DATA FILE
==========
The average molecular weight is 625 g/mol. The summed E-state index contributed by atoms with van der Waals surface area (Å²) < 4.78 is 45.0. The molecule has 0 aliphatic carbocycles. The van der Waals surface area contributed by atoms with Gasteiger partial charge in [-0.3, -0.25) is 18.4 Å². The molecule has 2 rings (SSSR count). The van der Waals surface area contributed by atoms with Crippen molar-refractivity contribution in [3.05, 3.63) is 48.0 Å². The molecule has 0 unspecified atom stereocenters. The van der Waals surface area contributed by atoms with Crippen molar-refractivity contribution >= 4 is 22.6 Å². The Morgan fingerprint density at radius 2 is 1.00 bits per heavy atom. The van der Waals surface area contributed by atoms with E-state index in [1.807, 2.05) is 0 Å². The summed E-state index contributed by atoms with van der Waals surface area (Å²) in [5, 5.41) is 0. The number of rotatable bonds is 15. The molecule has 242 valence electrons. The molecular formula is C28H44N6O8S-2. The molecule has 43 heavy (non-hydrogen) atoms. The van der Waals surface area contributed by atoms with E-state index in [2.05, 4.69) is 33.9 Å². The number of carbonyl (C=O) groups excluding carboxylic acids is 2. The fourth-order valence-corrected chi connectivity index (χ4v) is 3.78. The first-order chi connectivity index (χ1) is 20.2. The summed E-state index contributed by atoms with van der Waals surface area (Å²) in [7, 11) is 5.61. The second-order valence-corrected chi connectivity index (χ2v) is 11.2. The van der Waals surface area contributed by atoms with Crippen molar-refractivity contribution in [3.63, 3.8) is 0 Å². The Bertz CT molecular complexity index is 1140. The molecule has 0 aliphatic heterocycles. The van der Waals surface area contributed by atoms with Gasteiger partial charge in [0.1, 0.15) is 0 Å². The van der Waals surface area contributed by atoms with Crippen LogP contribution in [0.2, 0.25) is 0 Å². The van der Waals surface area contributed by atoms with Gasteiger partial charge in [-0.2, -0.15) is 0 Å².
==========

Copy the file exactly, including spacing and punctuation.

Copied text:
The average molecular weight is 625 g/mol. The summed E-state index contributed by atoms with van der Waals surface area (Å²) < 4.78 is 45.0. The molecule has 0 aliphatic carbocycles. The van der Waals surface area contributed by atoms with Gasteiger partial charge in [-0.3, -0.25) is 18.4 Å². The molecule has 2 rings (SSSR count). The van der Waals surface area contributed by atoms with Crippen molar-refractivity contribution in [3.05, 3.63) is 48.0 Å². The molecule has 0 unspecified atom stereocenters. The van der Waals surface area contributed by atoms with Crippen molar-refractivity contribution >= 4 is 22.6 Å². The Morgan fingerprint density at radius 2 is 1.00 bits per heavy atom. The van der Waals surface area contributed by atoms with E-state index in [1.807, 2.05) is 0 Å². The summed E-state index contributed by atoms with van der Waals surface area (Å²) in [5, 5.41) is 0. The number of rotatable bonds is 15. The molecule has 242 valence electrons. The molecular formula is C28H44N6O8S-2. The molecule has 43 heavy (non-hydrogen) atoms. The van der Waals surface area contributed by atoms with E-state index in [2.05, 4.69) is 33.9 Å². The number of carbonyl (C=O) groups excluding carboxylic acids is 2. The fourth-order valence-corrected chi connectivity index (χ4v) is 3.78. The first-order chi connectivity index (χ1) is 20.2. The summed E-state index contributed by atoms with van der Waals surface area (Å²) in [7, 11) is 5.61. The second-order valence-corrected chi connectivity index (χ2v) is 11.2. The van der Waals surface area contributed by atoms with Crippen molar-refractivity contribution in [3.63, 3.8) is 0 Å². The Bertz CT molecular complexity index is 1140. The molecule has 0 aliphatic heterocycles. The van der Waals surface area contributed by atoms with Gasteiger partial charge in [0.1, 0.15) is 0 Å². The van der Waals surface area contributed by atoms with Crippen LogP contribution in [0.2, 0.25) is 0 Å². The van der Waals surface area contributed by atoms with Gasteiger partial charge in [-0.2, -0.15) is 0 Å².